We recently published a piece on how scammers know so much about us. However, protecting your personal information and your identity is just the start of ensuring you’re safe from scams.
Sadly, regardless of how much progress law enforcement is making, fighting the fraudsters is still quite a struggle. A recent Senate committee report estimates that there’s an estimated $2.9 billion lost annually by elderly adults to financial scams.
That’s why it’s up to us to protect ourselves as much as possible.
Struggling to Beat the Scammers
During a January 16 hearing, Senator Susan Collins (R) of Maine explained the difficulties law enforcement officials face. (Collins is the chairwoman for the Special Committee on Aging.)
She compared fighting fraud to “playing a game of whack-a-mole.”
“Many scams are perpetrated by criminals operating from foreign call centers,” she added, “beyond the reach of state and local law enforcement and thousands of miles from the seniors whom they victimize.”
Most Common Scams
Coinciding with the hearing, the committee also released its 2019 report on the top scams affecting seniors in 2018. Of the top ten scams reported that targeted seniors, the most widespread involved IRS impersonators.
Other common scams included unsolicited phone calls (including robocalls) and sweepstakes/lottery scams. Also making the list were elder financial abuse scams, tech support scams, romance scams, impending lawsuit scams, and more. Identity theft also made the top ten list.
Law Enforcement Efforts
Unfortunately, fraudsters are always looking for new ways to take advantage of seniors.
While there has been some success when it comes to law enforcement and criminal charges being filed, the authorities can’t catch everything. Scams persist, they say, because these criminals are adept at gaining the trust and cooperation of their targets. Often, they’ll seduce or even harass their victims.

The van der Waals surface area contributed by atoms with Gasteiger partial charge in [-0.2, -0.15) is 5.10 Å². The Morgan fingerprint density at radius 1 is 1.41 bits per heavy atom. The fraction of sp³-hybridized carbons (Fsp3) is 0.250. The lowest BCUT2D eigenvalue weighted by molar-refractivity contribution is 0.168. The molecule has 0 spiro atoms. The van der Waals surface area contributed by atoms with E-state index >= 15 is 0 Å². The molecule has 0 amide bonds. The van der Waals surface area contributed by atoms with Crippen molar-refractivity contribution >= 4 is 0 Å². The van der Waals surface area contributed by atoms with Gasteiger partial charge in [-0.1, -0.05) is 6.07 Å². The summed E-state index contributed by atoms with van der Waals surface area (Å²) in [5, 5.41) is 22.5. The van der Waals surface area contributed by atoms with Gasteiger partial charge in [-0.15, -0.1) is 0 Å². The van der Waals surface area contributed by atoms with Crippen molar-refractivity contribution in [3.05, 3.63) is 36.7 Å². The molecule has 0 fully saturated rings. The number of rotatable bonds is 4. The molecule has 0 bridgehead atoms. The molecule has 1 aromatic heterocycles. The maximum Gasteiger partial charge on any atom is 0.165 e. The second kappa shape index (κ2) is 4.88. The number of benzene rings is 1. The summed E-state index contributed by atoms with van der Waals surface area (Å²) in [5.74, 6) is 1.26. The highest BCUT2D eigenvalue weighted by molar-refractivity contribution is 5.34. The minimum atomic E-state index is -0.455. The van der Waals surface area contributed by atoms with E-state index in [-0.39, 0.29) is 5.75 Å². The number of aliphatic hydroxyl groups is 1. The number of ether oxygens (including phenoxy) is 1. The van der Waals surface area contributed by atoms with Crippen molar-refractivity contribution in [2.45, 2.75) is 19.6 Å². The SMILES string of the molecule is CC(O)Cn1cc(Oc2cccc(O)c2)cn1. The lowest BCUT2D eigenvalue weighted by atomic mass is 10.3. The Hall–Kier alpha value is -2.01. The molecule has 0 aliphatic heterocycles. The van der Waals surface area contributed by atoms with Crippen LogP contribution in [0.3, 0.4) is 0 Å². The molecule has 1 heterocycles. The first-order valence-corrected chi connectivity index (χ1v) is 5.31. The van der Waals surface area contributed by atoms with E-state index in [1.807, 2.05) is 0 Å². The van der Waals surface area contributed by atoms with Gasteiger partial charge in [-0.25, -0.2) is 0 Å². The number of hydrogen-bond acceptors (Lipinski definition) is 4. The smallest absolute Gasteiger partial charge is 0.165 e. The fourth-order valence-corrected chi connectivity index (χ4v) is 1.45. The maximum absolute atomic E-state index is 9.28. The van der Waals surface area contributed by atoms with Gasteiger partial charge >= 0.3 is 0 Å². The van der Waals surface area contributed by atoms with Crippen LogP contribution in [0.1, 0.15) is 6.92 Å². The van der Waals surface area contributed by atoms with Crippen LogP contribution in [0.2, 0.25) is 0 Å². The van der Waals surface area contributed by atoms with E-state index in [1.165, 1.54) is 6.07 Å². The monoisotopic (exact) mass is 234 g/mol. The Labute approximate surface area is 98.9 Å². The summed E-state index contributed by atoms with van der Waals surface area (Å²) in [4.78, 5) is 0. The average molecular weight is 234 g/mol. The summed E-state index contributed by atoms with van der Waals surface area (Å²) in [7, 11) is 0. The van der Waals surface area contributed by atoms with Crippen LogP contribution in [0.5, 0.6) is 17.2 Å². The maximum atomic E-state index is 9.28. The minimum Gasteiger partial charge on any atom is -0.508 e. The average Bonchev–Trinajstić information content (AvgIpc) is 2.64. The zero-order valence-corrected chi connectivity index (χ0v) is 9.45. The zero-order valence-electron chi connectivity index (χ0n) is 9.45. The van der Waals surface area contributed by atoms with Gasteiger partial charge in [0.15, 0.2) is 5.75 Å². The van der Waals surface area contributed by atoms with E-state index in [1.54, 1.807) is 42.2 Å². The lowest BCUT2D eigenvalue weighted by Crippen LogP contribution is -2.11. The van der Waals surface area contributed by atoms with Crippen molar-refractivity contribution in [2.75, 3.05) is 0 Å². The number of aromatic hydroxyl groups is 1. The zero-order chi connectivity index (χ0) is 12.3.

The Senate committee suggests not only hanging up if you receive a suspicious call but also reporting it. There’s a toll-free fraud hotline available on weekdays from 9 a.m. to 5 p.m. Eastern. By calling 855-303-9470, you can receive assistance from skilled investigators and/or report suspected fraud.
Additionally, the committee has several tips they suggest everyone follow as well.
Tips from the United States Senate Special Committee on Aging for Avoiding Scams
- Con artists force you to make decisions fast and may threaten you.
- Con artists disguise their real numbers, using fake caller IDs.
- Con artists sometimes pretend to be the government (e.g. IRS).
- Con artists try to get you to provide personal information to them, like your Social Security number or account numbers.
- Before giving out your credit card number or money, please ask a friend or family member about it.
- Beware of offers of free travel!